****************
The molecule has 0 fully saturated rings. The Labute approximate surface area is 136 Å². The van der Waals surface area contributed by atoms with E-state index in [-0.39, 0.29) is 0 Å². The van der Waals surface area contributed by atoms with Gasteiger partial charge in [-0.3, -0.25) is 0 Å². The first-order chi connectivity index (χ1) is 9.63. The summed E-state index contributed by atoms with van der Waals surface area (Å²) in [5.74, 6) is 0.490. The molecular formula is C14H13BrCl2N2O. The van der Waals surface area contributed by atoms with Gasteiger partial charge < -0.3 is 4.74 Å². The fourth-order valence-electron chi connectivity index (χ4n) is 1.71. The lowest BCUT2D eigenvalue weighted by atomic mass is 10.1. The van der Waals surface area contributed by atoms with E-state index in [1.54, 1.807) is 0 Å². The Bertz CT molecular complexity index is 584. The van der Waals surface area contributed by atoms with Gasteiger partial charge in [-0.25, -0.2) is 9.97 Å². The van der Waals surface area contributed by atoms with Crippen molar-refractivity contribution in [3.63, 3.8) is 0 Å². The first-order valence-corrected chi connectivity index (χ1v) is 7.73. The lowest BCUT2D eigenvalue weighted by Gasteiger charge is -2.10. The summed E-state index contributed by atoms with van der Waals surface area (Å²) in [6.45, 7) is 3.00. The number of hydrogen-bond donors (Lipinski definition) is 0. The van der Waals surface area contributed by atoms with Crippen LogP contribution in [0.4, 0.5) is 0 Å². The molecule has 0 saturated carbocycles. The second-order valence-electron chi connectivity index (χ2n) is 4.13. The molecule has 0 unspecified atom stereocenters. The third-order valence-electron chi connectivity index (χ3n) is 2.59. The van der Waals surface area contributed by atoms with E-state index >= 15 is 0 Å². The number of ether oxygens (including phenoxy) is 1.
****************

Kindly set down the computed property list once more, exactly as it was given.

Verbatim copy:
The molecule has 0 fully saturated rings. The Labute approximate surface area is 136 Å². The van der Waals surface area contributed by atoms with E-state index in [-0.39, 0.29) is 0 Å². The van der Waals surface area contributed by atoms with Gasteiger partial charge in [-0.3, -0.25) is 0 Å². The first-order chi connectivity index (χ1) is 9.63. The summed E-state index contributed by atoms with van der Waals surface area (Å²) in [5.74, 6) is 0.490. The molecular formula is C14H13BrCl2N2O. The van der Waals surface area contributed by atoms with Gasteiger partial charge < -0.3 is 4.74 Å². The fourth-order valence-electron chi connectivity index (χ4n) is 1.71. The lowest BCUT2D eigenvalue weighted by atomic mass is 10.1. The van der Waals surface area contributed by atoms with E-state index in [1.54, 1.807) is 0 Å². The Bertz CT molecular complexity index is 584. The van der Waals surface area contributed by atoms with Gasteiger partial charge in [-0.25, -0.2) is 9.97 Å². The van der Waals surface area contributed by atoms with Crippen molar-refractivity contribution in [3.63, 3.8) is 0 Å². The first-order valence-corrected chi connectivity index (χ1v) is 7.73. The lowest BCUT2D eigenvalue weighted by Gasteiger charge is -2.10. The summed E-state index contributed by atoms with van der Waals surface area (Å²) in [6.45, 7) is 3.00. The number of hydrogen-bond donors (Lipinski definition) is 0. The van der Waals surface area contributed by atoms with Crippen LogP contribution in [0.4, 0.5) is 0 Å². The molecule has 0 saturated carbocycles. The second-order valence-electron chi connectivity index (χ2n) is 4.13. The molecule has 0 unspecified atom stereocenters. The third-order valence-electron chi connectivity index (χ3n) is 2.59. The van der Waals surface area contributed by atoms with E-state index >= 15 is 0 Å². The number of ether oxygens (including phenoxy) is 1.